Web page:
Most people don't get headaches very often, but around 15% of the population are affected so badly that they have to consult a doctor. In fact, headache is the most common cause of pain that prompts patients to consult their GP. In adults, headaches are four times more prevalent in women and often linked to hormonal fluctuations.
A headache (cephalagia) is a pain in the head that may manifest above the eyes or ears, at the back of the head or at the base of the skull. Almost everyone suffers from a headache from time to time. In fact, 80-90% of people globally are affected by headaches every year.
Most headaches are primary headaches, which means that they are not associated with any other disease. Secondary headaches may have a number of causes – from brain tumours and meningitis, to harmless conditions like caffeine withdrawal.
The majority of headaches are infrequent and transient annoyances that disappear with the help of an analgesic or other painkiller. But for one person in ten, a headache is an excruciating experience that might herald some serious disorder.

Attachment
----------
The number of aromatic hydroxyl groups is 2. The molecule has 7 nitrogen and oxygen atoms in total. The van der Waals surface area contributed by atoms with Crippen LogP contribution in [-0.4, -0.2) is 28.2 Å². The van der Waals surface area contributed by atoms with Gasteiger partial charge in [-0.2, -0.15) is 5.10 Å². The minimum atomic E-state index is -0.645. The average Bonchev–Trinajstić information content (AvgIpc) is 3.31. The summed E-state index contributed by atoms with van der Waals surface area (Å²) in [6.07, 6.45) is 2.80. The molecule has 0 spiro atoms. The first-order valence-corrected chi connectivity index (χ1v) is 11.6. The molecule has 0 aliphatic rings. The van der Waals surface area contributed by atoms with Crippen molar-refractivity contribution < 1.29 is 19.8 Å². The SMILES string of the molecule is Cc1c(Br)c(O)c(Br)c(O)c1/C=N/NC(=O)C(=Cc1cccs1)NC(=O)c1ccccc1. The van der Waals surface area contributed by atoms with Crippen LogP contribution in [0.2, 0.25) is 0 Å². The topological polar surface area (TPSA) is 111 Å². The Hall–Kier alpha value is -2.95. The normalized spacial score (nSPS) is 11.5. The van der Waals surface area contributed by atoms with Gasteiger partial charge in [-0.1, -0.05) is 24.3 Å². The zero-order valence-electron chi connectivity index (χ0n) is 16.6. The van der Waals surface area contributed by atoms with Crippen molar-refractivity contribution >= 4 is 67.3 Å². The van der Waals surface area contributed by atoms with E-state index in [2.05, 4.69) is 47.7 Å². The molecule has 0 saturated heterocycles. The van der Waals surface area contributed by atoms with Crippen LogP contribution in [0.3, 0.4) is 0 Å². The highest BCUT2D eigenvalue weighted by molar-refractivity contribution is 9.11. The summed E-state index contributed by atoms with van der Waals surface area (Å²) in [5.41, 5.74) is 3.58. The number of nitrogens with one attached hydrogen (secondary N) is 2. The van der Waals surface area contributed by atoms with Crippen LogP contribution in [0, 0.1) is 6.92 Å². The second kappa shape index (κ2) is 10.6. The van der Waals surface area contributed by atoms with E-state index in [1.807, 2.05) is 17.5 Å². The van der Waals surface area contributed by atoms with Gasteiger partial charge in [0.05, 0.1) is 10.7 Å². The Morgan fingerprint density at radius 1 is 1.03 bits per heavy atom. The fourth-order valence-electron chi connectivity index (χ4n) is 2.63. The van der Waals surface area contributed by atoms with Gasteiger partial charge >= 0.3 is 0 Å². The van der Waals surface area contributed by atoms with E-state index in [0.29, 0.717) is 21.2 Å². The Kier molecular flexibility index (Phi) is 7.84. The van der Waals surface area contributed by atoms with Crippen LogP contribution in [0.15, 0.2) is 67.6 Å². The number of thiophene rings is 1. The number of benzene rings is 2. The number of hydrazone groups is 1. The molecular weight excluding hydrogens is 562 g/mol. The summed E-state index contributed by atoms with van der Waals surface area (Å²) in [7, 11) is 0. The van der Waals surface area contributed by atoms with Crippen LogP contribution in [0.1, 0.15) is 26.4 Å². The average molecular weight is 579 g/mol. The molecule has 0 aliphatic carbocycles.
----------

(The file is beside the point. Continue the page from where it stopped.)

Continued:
Types of headaches
There are a number of different types of primary headaches, including cluster headaches, migraines and tension headaches, which are the most common kind.
Different parts of the head and face may be affected by headaches, depending on the type or cause.
When a headache is unbearable, frequent or accompanied by other symptoms it warrants a visit to a medical professional for further investigation.
Causes of headaches
Reviewed by Dr Elliot Shevel, BDS, Dip MFOS, MB, BCh, Maxillo-facial and Oral Surgeon and Medical Director, The Headache Clinic, Johannesburg and Cape Town, February 2015.
Previously reviewed by Dr Andrew Rose-Innes, MD, Department of Neurology, Yale University School of Medicine, New Haven